In the absence of a clear timetable for EU enlargement, EU Council President Donald Tusk tried to give some encouragement to the six EU accession countries, saying that the connectivity programme is not an alternative to or substitute for enlargement. But some see it as just that, with the EU keen to come in with large infrastructure projects at a time when there is widespread opposition to enlargement among many political parties across the EU. In particular, the EU is keen to dissuade countries from building strong political relationships with Russia and from turning to China for help with infrastructure.

This even applies to countries inside the EU, with both Greece and Hungary building closer ties with China. There is resentment in Greece about the way it was treated by Germany during the Eurozone crisis, as Greece restructured its debt. And Hungary is in a standoff with Brussels about its refusal to take in asylum seekers from the Middle East and Africa.

Cosco Shipping owns Piraeus Port, acquired after Greece was forced to embark on a nationalisation program as a condition of debt restructuring. China Exim Bank is funding the new high-speed rail line between Budapest and Belgrade. And Chinese companies are building motorways in Montenegro and Serbia.

Brussels was recently irritated by a construction contract in Croatia being awarded to a Chinese firm. In January a Chinese consortium led by China Road and Bridge Corporation (CRBC) won the contract after coming in with a 2.08 billion kuna (US$335 million) bid to construct the first phase of the Peljesac Bridge and access roads. Rival bidders Strabag of Austria, and a Turkish-Italian consortium comprising Astaldi and IC Ictas of Turkey, lodged an appeal with the State Commission for Control of Public Procurement Procedure, alleging that the low winning bid from CRBC benefited from unfair state support. The State Commission rejected the filing. The Croatian government officially signed the contract between Croatian roads operator Hrvatske Ceste and CRBC on 23 April 2018.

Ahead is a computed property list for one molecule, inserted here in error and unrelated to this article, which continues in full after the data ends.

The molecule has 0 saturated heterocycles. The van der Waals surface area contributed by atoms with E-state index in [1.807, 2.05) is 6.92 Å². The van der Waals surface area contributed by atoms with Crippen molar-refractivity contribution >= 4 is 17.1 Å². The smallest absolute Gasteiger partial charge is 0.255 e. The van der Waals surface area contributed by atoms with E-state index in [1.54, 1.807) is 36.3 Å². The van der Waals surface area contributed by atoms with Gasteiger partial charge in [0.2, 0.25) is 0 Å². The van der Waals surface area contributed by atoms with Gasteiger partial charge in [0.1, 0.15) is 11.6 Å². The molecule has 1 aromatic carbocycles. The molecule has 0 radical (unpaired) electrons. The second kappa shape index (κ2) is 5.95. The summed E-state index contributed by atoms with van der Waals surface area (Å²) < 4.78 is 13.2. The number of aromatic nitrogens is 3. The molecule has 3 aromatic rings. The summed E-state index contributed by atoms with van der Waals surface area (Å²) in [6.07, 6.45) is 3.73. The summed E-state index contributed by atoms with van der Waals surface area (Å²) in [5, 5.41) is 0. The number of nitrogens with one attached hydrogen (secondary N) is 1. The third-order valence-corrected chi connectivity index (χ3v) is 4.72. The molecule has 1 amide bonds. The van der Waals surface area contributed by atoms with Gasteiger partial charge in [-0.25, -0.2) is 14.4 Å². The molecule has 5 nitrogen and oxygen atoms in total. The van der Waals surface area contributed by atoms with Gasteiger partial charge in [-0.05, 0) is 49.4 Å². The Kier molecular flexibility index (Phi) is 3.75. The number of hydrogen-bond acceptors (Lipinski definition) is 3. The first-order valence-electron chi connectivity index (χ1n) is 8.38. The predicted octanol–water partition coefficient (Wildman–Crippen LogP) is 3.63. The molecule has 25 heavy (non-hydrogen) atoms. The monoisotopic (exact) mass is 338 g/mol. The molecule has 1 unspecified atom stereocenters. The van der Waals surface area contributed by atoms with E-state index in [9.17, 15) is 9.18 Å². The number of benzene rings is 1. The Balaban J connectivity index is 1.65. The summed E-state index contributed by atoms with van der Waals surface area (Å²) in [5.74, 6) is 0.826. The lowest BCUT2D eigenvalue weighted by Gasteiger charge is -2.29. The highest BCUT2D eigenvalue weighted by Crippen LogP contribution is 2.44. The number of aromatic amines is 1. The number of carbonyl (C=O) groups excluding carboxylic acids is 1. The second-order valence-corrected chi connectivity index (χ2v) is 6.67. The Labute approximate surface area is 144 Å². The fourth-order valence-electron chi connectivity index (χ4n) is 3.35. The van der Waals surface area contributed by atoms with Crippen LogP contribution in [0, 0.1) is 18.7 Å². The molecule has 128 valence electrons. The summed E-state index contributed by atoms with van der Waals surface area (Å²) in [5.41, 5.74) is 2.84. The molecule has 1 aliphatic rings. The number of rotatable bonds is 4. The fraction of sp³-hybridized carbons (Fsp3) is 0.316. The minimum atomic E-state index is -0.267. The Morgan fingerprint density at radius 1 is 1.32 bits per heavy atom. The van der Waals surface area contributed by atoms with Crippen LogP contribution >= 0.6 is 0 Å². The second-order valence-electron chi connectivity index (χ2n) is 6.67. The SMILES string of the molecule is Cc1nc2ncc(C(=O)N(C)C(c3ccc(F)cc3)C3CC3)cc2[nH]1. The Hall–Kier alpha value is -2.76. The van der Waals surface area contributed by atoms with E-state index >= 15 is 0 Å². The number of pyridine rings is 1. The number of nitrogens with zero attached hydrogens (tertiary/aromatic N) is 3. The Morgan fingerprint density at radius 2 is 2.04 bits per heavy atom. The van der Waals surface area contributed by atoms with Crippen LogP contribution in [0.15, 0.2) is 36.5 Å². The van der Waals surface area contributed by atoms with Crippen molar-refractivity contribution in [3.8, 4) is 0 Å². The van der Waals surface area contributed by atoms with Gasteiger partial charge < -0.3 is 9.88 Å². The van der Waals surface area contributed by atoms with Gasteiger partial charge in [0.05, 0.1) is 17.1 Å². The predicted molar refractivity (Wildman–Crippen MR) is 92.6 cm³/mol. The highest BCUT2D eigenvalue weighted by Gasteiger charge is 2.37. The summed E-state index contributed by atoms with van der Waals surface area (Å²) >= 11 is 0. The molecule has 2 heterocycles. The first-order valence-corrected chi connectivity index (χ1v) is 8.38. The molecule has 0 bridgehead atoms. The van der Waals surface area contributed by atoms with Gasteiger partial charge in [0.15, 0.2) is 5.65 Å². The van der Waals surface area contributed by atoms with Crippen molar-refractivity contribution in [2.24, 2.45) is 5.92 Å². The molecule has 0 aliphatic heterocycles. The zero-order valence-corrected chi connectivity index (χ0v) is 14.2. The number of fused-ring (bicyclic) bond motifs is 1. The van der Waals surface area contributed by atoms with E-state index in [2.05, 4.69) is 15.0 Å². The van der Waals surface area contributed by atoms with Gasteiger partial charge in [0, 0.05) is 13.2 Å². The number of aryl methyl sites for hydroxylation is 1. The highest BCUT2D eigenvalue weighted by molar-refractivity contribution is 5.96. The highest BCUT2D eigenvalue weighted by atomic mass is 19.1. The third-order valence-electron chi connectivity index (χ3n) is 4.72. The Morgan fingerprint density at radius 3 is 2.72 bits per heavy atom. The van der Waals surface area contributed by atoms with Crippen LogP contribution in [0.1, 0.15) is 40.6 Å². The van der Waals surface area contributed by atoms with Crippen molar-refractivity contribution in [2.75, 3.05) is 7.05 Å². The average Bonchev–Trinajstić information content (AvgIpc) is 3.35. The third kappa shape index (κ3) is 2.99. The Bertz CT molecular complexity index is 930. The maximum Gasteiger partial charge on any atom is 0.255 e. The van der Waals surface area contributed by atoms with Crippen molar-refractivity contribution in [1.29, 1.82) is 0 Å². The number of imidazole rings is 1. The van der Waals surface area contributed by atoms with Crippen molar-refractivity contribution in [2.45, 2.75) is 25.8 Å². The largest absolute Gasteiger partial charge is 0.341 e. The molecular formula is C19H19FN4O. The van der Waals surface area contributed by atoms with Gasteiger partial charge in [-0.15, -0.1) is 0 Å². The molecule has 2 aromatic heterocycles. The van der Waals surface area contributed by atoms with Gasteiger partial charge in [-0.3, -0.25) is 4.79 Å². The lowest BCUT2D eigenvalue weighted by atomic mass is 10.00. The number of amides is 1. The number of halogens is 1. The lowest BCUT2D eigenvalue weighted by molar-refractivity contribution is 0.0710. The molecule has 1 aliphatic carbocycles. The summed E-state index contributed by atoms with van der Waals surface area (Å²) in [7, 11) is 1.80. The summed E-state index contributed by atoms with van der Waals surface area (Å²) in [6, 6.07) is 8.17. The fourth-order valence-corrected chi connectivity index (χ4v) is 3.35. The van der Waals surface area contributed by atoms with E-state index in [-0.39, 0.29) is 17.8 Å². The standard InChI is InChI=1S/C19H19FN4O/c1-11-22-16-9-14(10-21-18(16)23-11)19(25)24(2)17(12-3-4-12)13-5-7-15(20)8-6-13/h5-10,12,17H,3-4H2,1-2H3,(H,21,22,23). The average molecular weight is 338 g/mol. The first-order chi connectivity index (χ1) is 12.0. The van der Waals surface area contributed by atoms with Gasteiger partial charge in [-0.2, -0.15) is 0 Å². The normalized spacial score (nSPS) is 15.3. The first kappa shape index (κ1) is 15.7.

China's involvement in the region comes within the framework of the Co-operation between China and Central and Eastern European Countries (the 16+1). With China on one side, there are 11 EU member states; Bulgaria, Croatia, Czech Republic, Estonia, Hungary, Latvia, Lithuania, Poland, Romania, Slovakia and Slovenia. The other members are outside the EU; Albania, Bosnia and Herzegovina, Macedonia, Montenegro and Serbia. Kosovo is not a member, as it is not recognised as an independent state by China.

As progress on EU enlargement continues at a very slow pace, both countries inside the EU and the six accession candidates are likely to continue to hedge their bets and accept financing from China on large infrastructure projects. This in turn will help China strengthen its links into Europe along the New Silk Road.

At the end of the meeting, the host of the EU Western Balkans Summit, Bulgarian Prime Minister Boyko Borisov, said that the EU member states should not be afraid of enlargement and that enlargement will be back on the agenda during the EU Summit in June. The presidency of the EU rotates every six months. Following Bulgaria will be Austria.